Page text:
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Keep seniority for layoffs, Vergara witness tells court

Mark Harris | March 17, 2014



Linda Tolladay Vergara Trial Day 27 3.17.2014

Linda Tolladay

A 30-year veteran of teaching in California school districts testified for the defense today in Vergara v. California, saying state laws protecting teacher employment are critical to maintaining teacher effectiveness in the classroom.

Linda Tolladay, an eighth grade science teacher in the Madera Unified School District outside Fresno, told the court that replacing seniority with a measure of effectiveness for layoff purposes would be disruptive to teamwork and would leave teachers vulnerable to a range of unfair judgements.

Switching to a consideration of effectiveness, she said, “would destroy utterly collegiality critical to teaching children. I’d be afraid to give my super secret teaching techniques to colleagues who might become better than me.”

Her views echoed testimony of other defense witnesses in the case, in which nine students are challenging state laws on seniority, tenure and dismissal. They are contending that the laws keep in place ineffective teachers at the expense of better ones, thereby denying equal access to a quality education.

Tolladay told the court that the idea of school administrators and board members sitting in judgement of teachers during an appeal process “quite frankly is frightening to me.”

“Superintendents, administrators have very little understanding of what goes on in a classroom,” she said.

She also said the existing legal protections inoculate teachers from administrative decisions based on bias or impatience. For example, she said, “If you’re gay and the principal doesn’t like gay people, you don’t have to worry that could be a cause for dismissal.”

And with a system that holds to reverse seniority in times of layoffs, more experienced teachers have greater latitude in using their own teaching techniques, she said.

“When you know you’ll be in the district for a while,” she testified, “you have the ability to build programs beyond a single year.”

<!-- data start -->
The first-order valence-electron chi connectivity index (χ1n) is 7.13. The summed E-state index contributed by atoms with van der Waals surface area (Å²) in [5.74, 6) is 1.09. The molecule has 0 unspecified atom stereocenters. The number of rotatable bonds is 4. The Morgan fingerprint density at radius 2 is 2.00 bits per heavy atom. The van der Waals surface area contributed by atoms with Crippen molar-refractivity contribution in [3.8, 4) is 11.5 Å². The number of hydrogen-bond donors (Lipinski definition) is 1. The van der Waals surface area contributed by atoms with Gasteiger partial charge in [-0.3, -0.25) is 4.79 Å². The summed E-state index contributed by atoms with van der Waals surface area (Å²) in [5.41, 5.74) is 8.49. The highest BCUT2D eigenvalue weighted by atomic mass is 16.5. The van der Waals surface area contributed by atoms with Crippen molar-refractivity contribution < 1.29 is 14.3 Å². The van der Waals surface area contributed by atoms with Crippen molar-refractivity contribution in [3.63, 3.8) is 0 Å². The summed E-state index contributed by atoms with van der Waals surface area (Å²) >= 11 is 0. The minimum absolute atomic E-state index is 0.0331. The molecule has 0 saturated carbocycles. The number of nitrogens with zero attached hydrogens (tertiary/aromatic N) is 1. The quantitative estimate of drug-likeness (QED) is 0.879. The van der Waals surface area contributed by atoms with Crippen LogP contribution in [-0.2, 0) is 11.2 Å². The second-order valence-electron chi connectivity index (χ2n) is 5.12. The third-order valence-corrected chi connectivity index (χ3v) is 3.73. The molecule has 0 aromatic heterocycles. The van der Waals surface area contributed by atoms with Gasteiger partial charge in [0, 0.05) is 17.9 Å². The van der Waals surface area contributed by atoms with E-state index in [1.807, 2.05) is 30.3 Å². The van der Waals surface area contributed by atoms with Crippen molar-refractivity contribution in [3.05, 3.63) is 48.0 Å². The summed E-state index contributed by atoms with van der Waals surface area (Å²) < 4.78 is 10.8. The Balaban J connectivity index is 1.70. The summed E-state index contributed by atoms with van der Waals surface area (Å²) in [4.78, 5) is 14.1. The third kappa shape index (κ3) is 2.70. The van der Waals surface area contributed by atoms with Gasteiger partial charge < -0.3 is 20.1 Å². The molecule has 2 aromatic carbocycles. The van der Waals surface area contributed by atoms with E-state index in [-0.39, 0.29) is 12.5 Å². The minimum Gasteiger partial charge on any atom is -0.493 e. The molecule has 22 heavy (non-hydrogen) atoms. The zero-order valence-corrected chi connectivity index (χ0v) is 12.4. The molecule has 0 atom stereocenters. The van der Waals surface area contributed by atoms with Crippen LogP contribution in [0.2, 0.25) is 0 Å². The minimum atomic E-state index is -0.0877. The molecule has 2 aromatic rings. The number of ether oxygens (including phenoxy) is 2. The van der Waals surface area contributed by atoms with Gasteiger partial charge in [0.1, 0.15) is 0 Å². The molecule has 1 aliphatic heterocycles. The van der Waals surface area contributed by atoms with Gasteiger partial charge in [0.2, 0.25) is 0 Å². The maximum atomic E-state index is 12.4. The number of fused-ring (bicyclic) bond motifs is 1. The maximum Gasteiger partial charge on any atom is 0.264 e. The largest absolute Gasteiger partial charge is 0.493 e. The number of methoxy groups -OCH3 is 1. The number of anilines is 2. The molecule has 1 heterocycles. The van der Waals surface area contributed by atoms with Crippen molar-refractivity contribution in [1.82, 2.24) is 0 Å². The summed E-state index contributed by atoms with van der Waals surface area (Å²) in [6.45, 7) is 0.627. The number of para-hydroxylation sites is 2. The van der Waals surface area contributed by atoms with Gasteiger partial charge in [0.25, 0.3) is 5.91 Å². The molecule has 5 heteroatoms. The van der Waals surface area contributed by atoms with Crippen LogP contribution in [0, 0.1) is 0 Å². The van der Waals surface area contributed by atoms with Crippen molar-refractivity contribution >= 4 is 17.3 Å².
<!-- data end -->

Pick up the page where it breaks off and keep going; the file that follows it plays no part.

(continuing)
The defense next called to the stand Jeannie Oropeza, who works for the California Department of Education as Deputy Superintendent of Public Instruction, Services for Administration, Finance, Technology and Infrastructure Branch.

She recounted lots of details about how districts are funded, but in repeated efforts by Supervising Deputy Attorney General Susan Carson to get her opinion on the “highly unlikely” possibility teachers would be laid off in the future because of budget cutbacks, plaintiffs’ objections were sustained, and she was barred from answering.

The court also heard from Roxann Purdue, a consultant to the California Commission on Teacher Credentialing.

She testified that about a study showing that 9.5 percent of California teachers between 2007 and 2011 ended up with “mis-assigments,” meaning they are not qualified for the subject of a class they are sent to teach, like a phys ed instructor teaching math.

The thrust of her testimony was that teacher ineffectiveness can be caused by mis-assignments, which are the result of school district decisions, not state law.

But under cross-examination she conceded that mis-assignments can also occur because of layoffs and a reduction in class size.

She also clarified that the statistics in the study were not absolute, that while a phys ed teacher leading five periods of math would represent one mis-assignment, the same teacher assigned to math, biology and history classes would represent three.

“So they all over the ball park,” said Judge Rolf Treu, who seemed as skeptical as anyone in the room.

“Yes,” she said.

Previous Posts: Teachers refute ‘ineffective’ charges by Vergara witnessesWitnesses in Vergara v. California hail collaboration despite API gapsThree more witnesses in Vergara v California say collaboration works.

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